All over the Western world, we are eroding our free speech in the name of being kind. Or rather, in our desire to legislate our world into being kind by using the carefully named and conceived hate speech laws. Such laws intend to forcibly prevent us from insulting — intentionally or otherwise — Western minorities, sexual minorities, gender minorities, religions, and women.

A short time ago, on Twitter, J.K. Rowling (author of the Harry Potter series, for anyone who has been living under a rock for the last two decades) became the latest author to defend hate speech laws. This stance is difficult to believe of any author, but especially someone of J.K. Rowling’s history. Not only is she someone who makes her living (and has make a very good living) on being allowed to say the words she wants, but her own work has faced attack for its content. Devout Christians and Muslims alike attempted banning the Harry Potter series because they believe it promotes witchcraft and Satanism (a good summary can be found on Wikipedia: en.wikipedia.org/wiki/Religious_debates_over_the_Harry_Potter_series#Wicca).

Unless Rowling has ignored the issue and let her agents deal with it, she is someone who has had firsthand experience with censorship. And yet, still she advocates government censorship of speech in the guise of hate speech. And, among authors, she’s not alone. A few years ago (2013), the SFWA (Science Fiction Writers Association) erupted in conflict over the cover of an issue of their magazine. It depicted the Conan character Red Sonja besting a beast in a mountainside scene while wearing her iconic chainmail bikini. Claims of sexism and misogyny were levelled, despite pictures of male characters wearing loin clothes in similar situation adorning the covers of previous issues. Eventually, many people resigned from the SFWA leadership and steering committees, and many people left the organization altogether. The argument continued for over a year.

I will admit, to someone who wants all people to get along and treat each other well, as I do, a hate speech law can, initially, sound appealing. However, if the removal of freedom doesn’t bother you, then consider what happens when the political wind changes direction, when your preferred side is no longer pulling the strings.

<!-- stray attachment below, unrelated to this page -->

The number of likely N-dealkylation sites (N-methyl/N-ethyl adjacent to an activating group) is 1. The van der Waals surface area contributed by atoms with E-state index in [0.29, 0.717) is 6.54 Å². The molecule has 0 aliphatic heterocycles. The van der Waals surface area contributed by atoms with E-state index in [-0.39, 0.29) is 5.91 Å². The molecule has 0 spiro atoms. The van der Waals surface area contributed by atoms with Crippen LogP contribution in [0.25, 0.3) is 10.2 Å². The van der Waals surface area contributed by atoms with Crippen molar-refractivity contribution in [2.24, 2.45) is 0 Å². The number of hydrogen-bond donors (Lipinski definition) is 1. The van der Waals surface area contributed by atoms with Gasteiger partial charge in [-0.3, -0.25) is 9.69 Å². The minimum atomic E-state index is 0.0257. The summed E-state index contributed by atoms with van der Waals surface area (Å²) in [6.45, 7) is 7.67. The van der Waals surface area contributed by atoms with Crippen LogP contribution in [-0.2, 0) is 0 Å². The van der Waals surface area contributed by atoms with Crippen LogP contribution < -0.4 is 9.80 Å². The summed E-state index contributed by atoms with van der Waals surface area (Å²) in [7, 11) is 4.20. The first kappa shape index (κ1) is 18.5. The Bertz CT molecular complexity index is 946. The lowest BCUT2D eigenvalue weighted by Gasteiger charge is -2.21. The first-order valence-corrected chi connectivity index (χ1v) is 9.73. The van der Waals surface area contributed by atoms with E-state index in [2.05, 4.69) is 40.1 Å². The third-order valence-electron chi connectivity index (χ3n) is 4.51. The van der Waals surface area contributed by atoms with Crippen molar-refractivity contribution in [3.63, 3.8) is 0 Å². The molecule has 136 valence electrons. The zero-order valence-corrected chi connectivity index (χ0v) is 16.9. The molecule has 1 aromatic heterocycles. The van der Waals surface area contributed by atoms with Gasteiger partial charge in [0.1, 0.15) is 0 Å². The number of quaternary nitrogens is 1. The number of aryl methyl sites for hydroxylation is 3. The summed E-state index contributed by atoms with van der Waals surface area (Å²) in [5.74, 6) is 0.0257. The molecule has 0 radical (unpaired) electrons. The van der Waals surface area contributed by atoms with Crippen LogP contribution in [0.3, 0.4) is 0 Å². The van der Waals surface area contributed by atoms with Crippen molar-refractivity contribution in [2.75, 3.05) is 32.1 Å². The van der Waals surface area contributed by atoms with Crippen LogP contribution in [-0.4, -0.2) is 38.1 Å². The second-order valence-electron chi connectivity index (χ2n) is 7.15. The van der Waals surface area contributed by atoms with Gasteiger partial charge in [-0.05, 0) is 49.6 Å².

Suddenly, that well-meaning hate speech law designed to protect the marginalized group of the moment, is being used to oppress anyone the state doesn’t like, and the truth of said law becomes blatantly apparent. Suddenly, anti-Islamophobia law is used to curtail all religious critique; laws meant to protect the feelings of minorities and women are used to prevent criticism of new policies; anti-transphobia laws are used to force us to say certain words. If this sounds like fiction to you, you haven’t been paying attention to North American universities. Or the current Canadian government.

Hate speech laws, and indeed any laws made by the state or an authoritarian body, against our freedom to speak or express our thoughts and feelings in non-physically violent ways, are tools of force used to control the individual. If the ability to criticize is removed, if the right to offend is removed, then the right to independent thought is removed.

Free speech does not exist without the right to offend. Any limits on this freedom only lead to oppression. But don’t take my word for it. The next time you think otherwise, consider what might happen if the law is made by the political side you most dislike and how it might be abused.

There are many examples of abuses of freedom in our modern society, do you have a story of one that has directly impact you? Feel free to share it in the comments.

You take away freedom of choice. You take away my right to voice, my beliefs and all my views. You take away my right to choose.

Should I See — Frozen Ghost, 1987




Alternate Futures


Hello and welcome. I’m Edwin H Rydberg, author of Echoes of the Past, first episode of the Altered Destiny series and, coming soon, a number of novels in the Gateway to Eternity saga. I also write children’s books and I have a non-fiction series in the works. In addition, I run writing and coding workshops at my local library and primary schools.

I primarily write science fiction and my writing explores the relationship between humanity and technology and how each influences the other. It’s often been said that science fiction is stories of now, extrapolated into the future, and I believe this is very true. My stories tend to explore ideas and aspects of human natural in futuristic settings because I love the wonders of technology and imagining what might be achieved with them. However, I’m also aware of the horrors that can be wrought by the misuse of technology, which is why I also include a healthy dose of warnings.

This blog will include samples of my writing, reviews of science fiction stories, comments on scientific and technological developments and my thoughts on how technology has and will influence society. All of these are my own opinions, which are ever evolving. For that reason, I hope this blog will become a discussion with you the readers, rather than a lecture or a wiki. If you’re interested in learning more about me and my writing, please check out the ABOUT page. And if you want to stay up to date on my writing, opinions, and the tech of our times, please join my e-mail list.

I hope you will  come with me in an exploration of the undiscovered country as we move Into The Future.

Edwin H Rydberg